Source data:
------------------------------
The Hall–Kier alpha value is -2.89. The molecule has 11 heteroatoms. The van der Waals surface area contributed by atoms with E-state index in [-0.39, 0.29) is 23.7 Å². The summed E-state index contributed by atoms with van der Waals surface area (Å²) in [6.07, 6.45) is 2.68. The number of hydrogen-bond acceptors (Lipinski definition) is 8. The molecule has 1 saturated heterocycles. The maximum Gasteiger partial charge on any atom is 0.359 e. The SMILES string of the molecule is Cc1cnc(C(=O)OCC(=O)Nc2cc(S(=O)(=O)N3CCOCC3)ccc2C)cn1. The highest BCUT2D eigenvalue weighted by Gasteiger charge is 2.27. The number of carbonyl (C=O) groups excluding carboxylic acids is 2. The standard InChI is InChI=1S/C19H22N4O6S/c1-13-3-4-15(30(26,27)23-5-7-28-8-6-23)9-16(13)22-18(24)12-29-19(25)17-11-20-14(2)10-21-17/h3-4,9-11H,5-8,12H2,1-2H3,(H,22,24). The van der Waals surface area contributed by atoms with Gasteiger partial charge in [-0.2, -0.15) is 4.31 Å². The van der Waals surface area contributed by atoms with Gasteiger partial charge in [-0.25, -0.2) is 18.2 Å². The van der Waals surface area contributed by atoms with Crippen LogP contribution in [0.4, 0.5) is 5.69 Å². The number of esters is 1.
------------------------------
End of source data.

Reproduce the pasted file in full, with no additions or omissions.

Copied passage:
The Hall–Kier alpha value is -2.89. The molecule has 11 heteroatoms. The van der Waals surface area contributed by atoms with E-state index in [-0.39, 0.29) is 23.7 Å². The summed E-state index contributed by atoms with van der Waals surface area (Å²) in [6.07, 6.45) is 2.68. The number of hydrogen-bond acceptors (Lipinski definition) is 8. The molecule has 1 saturated heterocycles. The maximum Gasteiger partial charge on any atom is 0.359 e. The SMILES string of the molecule is Cc1cnc(C(=O)OCC(=O)Nc2cc(S(=O)(=O)N3CCOCC3)ccc2C)cn1. The highest BCUT2D eigenvalue weighted by Gasteiger charge is 2.27. The number of carbonyl (C=O) groups excluding carboxylic acids is 2. The standard InChI is InChI=1S/C19H22N4O6S/c1-13-3-4-15(30(26,27)23-5-7-28-8-6-23)9-16(13)22-18(24)12-29-19(25)17-11-20-14(2)10-21-17/h3-4,9-11H,5-8,12H2,1-2H3,(H,22,24). The van der Waals surface area contributed by atoms with Gasteiger partial charge in [-0.2, -0.15) is 4.31 Å². The van der Waals surface area contributed by atoms with Gasteiger partial charge in [-0.25, -0.2) is 18.2 Å². The van der Waals surface area contributed by atoms with Crippen LogP contribution in [0.4, 0.5) is 5.69 Å². The number of esters is 1.